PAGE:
Successful digital Cartwheel project had to buck retailer’s slow-moving culture.
In a year of high-profile stumbles, Cartwheel has been one of Target Corp.’s biggest wins.
The digital coupon app has generated droves of traffic at a time when smartphones are becoming an increasingly important shopping tool. Cartwheel, which allows customers to select deals that can be redeemed in the check-out line, has a devoted and growing user base of 8.5 million people who have used it to rack up more than $95 million in savings.
And none of Target’s competitors -- not Wal-Mart or Amazon -- have anything quite like it.
“There’s a notion among Wall Street that Target is behind from a digital standpoint, but you can argue this is one of the most successful retail apps out there,” said Matt Nemer, an analyst with Wells Fargo.
But according to Target officials, Cartwheel almost never happened. The Minneapolis-based retailer’s slow-moving and risk-averse culture nearly sank it before it launched a year ago. Target managed to save it by departing from the old Target way.
Now Cartwheel is being held up within the company as a role model for how the company can move faster and test new ideas in the marketplace in real time instead of getting held up in a boardroom.
“Anytime you’re facing change, you have to give people a vision of what you want them to do,” said Jeff Jones, Target’s chief marketing officer. “And you have to give them evidence that it actually works.”
Cartwheel is a big piece of that evidence. But Target needs more Cartwheels, he said.
Now analysts are curious how Target’s first CEO to come from outside may further shake up Target. Brian Cornell, a former PepsiCo and Sam’s Club executive, will take the reins on Tuesday.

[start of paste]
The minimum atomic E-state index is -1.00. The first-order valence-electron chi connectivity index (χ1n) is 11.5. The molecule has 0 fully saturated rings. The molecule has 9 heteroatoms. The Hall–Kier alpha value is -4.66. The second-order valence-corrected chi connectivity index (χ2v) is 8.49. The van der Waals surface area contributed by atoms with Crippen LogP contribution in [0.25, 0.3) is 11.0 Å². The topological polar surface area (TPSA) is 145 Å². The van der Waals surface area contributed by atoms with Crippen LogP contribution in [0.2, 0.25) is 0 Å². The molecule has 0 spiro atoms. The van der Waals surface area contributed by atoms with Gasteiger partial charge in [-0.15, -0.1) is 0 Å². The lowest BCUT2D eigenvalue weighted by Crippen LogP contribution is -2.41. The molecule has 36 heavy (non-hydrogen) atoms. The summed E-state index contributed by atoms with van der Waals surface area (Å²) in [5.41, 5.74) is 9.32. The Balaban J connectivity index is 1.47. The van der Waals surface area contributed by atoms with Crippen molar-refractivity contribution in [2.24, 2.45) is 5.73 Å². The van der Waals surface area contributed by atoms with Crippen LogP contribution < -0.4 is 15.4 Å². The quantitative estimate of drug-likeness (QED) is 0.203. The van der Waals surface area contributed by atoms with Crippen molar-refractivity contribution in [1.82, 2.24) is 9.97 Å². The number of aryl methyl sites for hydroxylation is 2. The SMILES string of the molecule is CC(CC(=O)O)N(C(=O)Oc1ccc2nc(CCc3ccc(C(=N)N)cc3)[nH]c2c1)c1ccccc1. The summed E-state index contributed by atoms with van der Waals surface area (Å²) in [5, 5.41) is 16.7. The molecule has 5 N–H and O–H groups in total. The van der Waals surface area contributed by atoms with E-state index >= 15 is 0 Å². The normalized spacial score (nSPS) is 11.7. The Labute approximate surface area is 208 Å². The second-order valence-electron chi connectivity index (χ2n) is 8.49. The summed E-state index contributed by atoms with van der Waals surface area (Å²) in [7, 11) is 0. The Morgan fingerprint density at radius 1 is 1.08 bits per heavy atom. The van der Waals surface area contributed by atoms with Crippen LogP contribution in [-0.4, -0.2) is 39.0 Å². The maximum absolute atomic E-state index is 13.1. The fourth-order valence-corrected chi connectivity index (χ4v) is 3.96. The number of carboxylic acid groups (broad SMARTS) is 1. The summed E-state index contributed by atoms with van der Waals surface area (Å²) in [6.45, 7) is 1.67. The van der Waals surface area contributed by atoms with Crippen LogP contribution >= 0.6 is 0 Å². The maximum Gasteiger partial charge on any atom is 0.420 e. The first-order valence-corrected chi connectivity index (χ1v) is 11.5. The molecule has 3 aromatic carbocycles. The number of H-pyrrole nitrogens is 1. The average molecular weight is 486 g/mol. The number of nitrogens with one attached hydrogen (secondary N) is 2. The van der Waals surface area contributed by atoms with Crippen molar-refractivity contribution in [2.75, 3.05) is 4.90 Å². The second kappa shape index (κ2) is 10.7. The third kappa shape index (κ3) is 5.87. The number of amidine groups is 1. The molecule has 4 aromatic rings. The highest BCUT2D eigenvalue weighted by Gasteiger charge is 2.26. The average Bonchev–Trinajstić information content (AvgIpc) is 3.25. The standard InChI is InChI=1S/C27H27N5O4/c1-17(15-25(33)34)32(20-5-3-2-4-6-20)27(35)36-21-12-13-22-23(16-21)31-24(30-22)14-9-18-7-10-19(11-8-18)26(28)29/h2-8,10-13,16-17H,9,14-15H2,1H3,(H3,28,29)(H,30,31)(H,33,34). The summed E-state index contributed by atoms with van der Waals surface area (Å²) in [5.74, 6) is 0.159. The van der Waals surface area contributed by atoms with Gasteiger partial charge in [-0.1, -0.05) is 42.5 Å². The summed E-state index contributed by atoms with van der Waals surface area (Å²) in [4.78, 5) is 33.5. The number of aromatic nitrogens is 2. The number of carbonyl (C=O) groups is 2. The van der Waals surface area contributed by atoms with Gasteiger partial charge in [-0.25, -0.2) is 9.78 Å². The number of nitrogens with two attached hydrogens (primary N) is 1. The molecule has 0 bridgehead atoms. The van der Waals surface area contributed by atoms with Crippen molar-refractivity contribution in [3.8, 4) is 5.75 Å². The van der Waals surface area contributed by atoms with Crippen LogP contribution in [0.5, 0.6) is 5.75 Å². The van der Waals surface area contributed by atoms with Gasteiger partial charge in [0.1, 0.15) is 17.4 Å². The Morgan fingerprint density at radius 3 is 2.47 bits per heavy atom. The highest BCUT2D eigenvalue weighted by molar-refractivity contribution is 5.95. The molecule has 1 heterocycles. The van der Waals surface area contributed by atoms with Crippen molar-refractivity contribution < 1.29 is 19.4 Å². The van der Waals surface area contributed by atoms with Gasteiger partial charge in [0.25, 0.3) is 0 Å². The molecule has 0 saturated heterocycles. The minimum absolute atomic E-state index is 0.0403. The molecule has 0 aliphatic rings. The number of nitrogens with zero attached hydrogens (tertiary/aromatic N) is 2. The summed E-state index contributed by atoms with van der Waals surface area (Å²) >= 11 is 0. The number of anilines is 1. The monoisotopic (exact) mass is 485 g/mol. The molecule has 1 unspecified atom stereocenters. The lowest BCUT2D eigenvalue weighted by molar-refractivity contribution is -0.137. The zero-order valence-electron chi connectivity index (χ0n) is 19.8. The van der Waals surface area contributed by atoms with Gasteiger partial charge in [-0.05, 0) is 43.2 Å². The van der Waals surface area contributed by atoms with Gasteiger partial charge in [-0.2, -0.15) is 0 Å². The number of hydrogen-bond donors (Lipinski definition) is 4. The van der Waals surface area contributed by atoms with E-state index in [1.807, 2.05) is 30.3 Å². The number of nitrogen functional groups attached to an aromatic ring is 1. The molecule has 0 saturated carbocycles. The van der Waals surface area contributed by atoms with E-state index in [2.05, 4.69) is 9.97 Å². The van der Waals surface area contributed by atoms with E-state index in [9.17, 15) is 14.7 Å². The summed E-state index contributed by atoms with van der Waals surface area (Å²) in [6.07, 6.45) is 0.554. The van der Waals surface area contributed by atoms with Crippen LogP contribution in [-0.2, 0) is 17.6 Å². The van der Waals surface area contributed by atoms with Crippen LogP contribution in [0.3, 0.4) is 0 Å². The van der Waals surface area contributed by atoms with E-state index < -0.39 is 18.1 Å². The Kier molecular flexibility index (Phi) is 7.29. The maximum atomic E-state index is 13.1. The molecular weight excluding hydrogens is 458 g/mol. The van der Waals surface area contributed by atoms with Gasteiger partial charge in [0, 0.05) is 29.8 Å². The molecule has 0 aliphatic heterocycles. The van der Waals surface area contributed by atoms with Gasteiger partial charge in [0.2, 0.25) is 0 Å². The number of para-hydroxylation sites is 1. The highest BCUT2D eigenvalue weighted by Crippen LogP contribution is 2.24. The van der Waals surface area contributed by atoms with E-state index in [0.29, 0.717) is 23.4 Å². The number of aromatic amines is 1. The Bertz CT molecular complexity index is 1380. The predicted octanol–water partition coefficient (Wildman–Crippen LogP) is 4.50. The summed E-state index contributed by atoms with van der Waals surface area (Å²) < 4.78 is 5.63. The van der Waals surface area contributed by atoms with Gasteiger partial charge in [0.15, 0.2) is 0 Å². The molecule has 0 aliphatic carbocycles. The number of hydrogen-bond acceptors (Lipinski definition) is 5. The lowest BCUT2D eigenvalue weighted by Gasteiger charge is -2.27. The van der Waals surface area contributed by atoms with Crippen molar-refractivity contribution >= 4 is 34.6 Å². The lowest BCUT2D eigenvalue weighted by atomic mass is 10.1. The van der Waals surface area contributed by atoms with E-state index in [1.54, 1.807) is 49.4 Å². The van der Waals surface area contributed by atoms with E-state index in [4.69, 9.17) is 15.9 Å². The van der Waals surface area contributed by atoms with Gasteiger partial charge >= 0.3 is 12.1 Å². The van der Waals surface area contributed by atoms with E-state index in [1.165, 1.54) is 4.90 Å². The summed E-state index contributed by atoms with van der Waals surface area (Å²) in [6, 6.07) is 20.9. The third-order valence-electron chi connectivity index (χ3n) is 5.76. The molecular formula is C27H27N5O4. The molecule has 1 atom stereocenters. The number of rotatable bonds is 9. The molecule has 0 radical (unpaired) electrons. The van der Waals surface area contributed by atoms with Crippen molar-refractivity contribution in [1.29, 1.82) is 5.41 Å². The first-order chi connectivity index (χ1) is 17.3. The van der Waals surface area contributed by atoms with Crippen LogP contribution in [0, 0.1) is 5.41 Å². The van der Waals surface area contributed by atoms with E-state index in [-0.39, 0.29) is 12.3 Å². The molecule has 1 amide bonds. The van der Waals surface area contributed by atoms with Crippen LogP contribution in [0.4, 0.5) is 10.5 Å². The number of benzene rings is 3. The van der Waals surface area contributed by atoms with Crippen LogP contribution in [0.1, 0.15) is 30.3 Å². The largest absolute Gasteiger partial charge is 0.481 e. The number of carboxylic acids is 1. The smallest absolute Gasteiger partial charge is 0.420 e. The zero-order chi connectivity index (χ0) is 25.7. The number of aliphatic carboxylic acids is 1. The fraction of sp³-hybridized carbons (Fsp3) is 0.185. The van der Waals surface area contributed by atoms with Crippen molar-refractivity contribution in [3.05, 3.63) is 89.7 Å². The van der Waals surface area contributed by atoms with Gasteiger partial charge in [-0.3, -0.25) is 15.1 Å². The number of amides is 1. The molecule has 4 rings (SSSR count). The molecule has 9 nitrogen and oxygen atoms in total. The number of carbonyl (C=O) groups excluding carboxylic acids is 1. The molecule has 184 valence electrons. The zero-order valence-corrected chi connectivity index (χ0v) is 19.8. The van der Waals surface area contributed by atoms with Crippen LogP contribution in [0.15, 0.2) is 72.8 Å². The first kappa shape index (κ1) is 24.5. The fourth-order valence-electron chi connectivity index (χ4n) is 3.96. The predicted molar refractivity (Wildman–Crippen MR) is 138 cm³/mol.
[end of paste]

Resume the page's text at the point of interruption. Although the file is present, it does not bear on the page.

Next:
But in the weeks leading up to Cornell’s appointment, Target’s leaders have already been more open about the need to remove layers of bureaucracy and be more nimble. Target’s journey with Cartwheel highlights how the company sometimes got in its own way -- and also the potential rewards for working in a different way.
“It was instrumental in seeing how something like that can get bogged down,” said Carol Spieckerman, president of retail consulting firm newmarketbuilders. “The best lesson they can learn from Cartwheel is just looking at its success -- ‘Wow, we did this thing.’ But next time, it can’t take that long and we can’t let everybody have a vote.”
Cartwheel allows customers to pick from more than 600 promotions that encompass about 30 percent of the store.
It’s also been a work in progress. Since it was launched last May, Cartwheel has undergone dramatic transformations, with thousands of updates both small and big. One of the most significant was making it into an app. Cartwheel was originally envisioned to be primarily a website-based tool, but the team behind it quickly pivoted to make an app, which is how it is mostly used today.
The initial idea behind Cartwheel was hatched in the summer of 2011 during a brainstorming session at Lyon’s Pub, a few blocks away from Target’s downtown Minneapolis headquarters. The social business strategy team was trying to think of ways to tap into the power of Facebook. They came up with the idea of giving Target’s Facebook fans some sort of a discount that they could personalize based on the things they like to buy.
The concept was initially a hard sell at Target, said Sarah Peterson, who was part of the original Cartwheel team and is now its leader. The retailer had just come out of an arduous process to take over its website operations after farming it out to Amazon for a decade. But in December 2011, company leaders were intrigued enough to fund Cartwheel as a project.
At Target, that meant it became a small part of a whole lot of people’s duties.
“So everyone had this project as one-eighth of their job,” said Peterson. “It got sort of chaotic.”
The team swelled to more than 200 people. At any one time, she said, the project had as many as a half dozen different leaders, who each had their own set of priorities and thoughts about what Cartwheel could be.